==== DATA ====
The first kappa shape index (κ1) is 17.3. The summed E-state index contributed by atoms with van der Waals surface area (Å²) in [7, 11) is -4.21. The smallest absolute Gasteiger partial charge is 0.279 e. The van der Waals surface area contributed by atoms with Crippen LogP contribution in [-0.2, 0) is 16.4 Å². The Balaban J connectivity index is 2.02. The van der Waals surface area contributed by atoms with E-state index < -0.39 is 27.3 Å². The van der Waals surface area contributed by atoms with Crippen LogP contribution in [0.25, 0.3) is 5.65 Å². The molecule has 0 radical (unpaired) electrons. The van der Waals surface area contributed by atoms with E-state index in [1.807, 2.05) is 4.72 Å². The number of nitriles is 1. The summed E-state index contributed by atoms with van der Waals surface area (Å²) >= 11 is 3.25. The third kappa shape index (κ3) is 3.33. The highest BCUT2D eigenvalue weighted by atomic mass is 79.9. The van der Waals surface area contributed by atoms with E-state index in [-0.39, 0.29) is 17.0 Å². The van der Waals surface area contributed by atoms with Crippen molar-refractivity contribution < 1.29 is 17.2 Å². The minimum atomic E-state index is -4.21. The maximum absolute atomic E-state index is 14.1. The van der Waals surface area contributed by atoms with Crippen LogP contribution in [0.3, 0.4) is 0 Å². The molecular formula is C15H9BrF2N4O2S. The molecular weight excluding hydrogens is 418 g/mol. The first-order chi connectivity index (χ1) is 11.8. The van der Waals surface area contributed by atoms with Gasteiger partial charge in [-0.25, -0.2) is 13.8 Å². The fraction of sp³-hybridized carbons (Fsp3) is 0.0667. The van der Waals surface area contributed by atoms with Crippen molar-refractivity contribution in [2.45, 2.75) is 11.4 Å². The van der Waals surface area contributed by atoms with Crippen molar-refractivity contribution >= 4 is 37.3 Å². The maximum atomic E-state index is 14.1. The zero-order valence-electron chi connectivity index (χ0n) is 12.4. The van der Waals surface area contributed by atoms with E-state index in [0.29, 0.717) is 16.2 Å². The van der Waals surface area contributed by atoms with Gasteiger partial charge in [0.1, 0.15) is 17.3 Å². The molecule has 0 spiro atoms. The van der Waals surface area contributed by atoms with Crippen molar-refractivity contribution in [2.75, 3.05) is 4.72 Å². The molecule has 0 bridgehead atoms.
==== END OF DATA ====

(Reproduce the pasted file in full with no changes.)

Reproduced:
The first kappa shape index (κ1) is 17.3. The summed E-state index contributed by atoms with van der Waals surface area (Å²) in [7, 11) is -4.21. The smallest absolute Gasteiger partial charge is 0.279 e. The van der Waals surface area contributed by atoms with Crippen LogP contribution in [-0.2, 0) is 16.4 Å². The Balaban J connectivity index is 2.02. The van der Waals surface area contributed by atoms with E-state index < -0.39 is 27.3 Å². The van der Waals surface area contributed by atoms with Crippen LogP contribution in [0.25, 0.3) is 5.65 Å². The molecule has 0 radical (unpaired) electrons. The van der Waals surface area contributed by atoms with E-state index in [1.807, 2.05) is 4.72 Å². The number of nitriles is 1. The summed E-state index contributed by atoms with van der Waals surface area (Å²) >= 11 is 3.25. The third kappa shape index (κ3) is 3.33. The highest BCUT2D eigenvalue weighted by atomic mass is 79.9. The van der Waals surface area contributed by atoms with E-state index in [-0.39, 0.29) is 17.0 Å². The van der Waals surface area contributed by atoms with Crippen molar-refractivity contribution < 1.29 is 17.2 Å². The minimum atomic E-state index is -4.21. The maximum absolute atomic E-state index is 14.1. The van der Waals surface area contributed by atoms with Crippen LogP contribution in [0.3, 0.4) is 0 Å². The molecular formula is C15H9BrF2N4O2S. The molecular weight excluding hydrogens is 418 g/mol. The first-order chi connectivity index (χ1) is 11.8. The van der Waals surface area contributed by atoms with Gasteiger partial charge in [-0.25, -0.2) is 13.8 Å². The fraction of sp³-hybridized carbons (Fsp3) is 0.0667. The van der Waals surface area contributed by atoms with Crippen molar-refractivity contribution in [2.45, 2.75) is 11.4 Å². The van der Waals surface area contributed by atoms with Crippen molar-refractivity contribution >= 4 is 37.3 Å². The maximum atomic E-state index is 14.1. The zero-order valence-electron chi connectivity index (χ0n) is 12.4. The van der Waals surface area contributed by atoms with E-state index in [0.29, 0.717) is 16.2 Å². The van der Waals surface area contributed by atoms with Gasteiger partial charge in [0.1, 0.15) is 17.3 Å². The molecule has 0 spiro atoms. The van der Waals surface area contributed by atoms with Crippen molar-refractivity contribution in [2.75, 3.05) is 4.72 Å². The molecule has 0 bridgehead atoms.